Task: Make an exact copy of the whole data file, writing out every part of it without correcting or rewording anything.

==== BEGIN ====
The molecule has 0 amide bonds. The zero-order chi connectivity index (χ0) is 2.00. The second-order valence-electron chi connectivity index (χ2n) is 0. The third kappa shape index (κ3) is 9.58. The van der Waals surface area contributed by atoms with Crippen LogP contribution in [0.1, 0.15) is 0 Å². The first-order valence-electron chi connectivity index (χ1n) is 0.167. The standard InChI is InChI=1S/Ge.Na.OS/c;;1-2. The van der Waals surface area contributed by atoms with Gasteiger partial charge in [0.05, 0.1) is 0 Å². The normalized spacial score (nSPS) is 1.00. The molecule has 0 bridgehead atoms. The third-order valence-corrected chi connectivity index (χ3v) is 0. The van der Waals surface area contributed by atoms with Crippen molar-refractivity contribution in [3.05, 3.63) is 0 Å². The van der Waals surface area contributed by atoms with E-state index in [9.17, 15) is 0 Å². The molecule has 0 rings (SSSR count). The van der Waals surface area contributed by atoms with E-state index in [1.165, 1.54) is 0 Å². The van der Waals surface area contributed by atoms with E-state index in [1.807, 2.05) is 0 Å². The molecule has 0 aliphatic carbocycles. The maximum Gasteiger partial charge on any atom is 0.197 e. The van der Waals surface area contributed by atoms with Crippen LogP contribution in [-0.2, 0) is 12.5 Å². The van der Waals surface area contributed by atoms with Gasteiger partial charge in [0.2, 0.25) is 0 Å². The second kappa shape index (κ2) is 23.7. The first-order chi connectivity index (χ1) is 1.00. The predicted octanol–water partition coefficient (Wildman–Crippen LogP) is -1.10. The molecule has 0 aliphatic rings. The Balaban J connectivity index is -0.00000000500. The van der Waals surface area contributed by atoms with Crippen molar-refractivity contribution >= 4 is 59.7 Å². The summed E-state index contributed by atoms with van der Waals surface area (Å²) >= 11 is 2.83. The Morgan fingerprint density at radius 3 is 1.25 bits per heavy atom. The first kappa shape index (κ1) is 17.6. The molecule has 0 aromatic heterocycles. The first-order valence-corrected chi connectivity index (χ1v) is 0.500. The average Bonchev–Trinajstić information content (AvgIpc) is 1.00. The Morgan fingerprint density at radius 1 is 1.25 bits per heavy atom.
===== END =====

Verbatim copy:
The molecule has 0 amide bonds. The zero-order chi connectivity index (χ0) is 2.00. The second-order valence-electron chi connectivity index (χ2n) is 0. The third kappa shape index (κ3) is 9.58. The van der Waals surface area contributed by atoms with Crippen LogP contribution in [0.1, 0.15) is 0 Å². The first-order valence-electron chi connectivity index (χ1n) is 0.167. The standard InChI is InChI=1S/Ge.Na.OS/c;;1-2. The van der Waals surface area contributed by atoms with Gasteiger partial charge in [0.05, 0.1) is 0 Å². The normalized spacial score (nSPS) is 1.00. The molecule has 0 bridgehead atoms. The third-order valence-corrected chi connectivity index (χ3v) is 0. The van der Waals surface area contributed by atoms with Crippen molar-refractivity contribution in [3.05, 3.63) is 0 Å². The van der Waals surface area contributed by atoms with E-state index in [9.17, 15) is 0 Å². The molecule has 0 rings (SSSR count). The van der Waals surface area contributed by atoms with E-state index in [1.165, 1.54) is 0 Å². The van der Waals surface area contributed by atoms with E-state index in [1.807, 2.05) is 0 Å². The molecule has 0 aliphatic carbocycles. The maximum Gasteiger partial charge on any atom is 0.197 e. The van der Waals surface area contributed by atoms with Crippen LogP contribution in [-0.2, 0) is 12.5 Å². The van der Waals surface area contributed by atoms with Gasteiger partial charge in [0.2, 0.25) is 0 Å². The second kappa shape index (κ2) is 23.7. The first-order chi connectivity index (χ1) is 1.00. The predicted octanol–water partition coefficient (Wildman–Crippen LogP) is -1.10. The molecule has 0 aliphatic rings. The Balaban J connectivity index is -0.00000000500. The van der Waals surface area contributed by atoms with Crippen molar-refractivity contribution >= 4 is 59.7 Å². The summed E-state index contributed by atoms with van der Waals surface area (Å²) >= 11 is 2.83. The Morgan fingerprint density at radius 3 is 1.25 bits per heavy atom. The first kappa shape index (κ1) is 17.6. The molecule has 0 aromatic heterocycles. The first-order valence-corrected chi connectivity index (χ1v) is 0.500. The average Bonchev–Trinajstić information content (AvgIpc) is 1.00. The Morgan fingerprint density at radius 1 is 1.25 bits per heavy atom.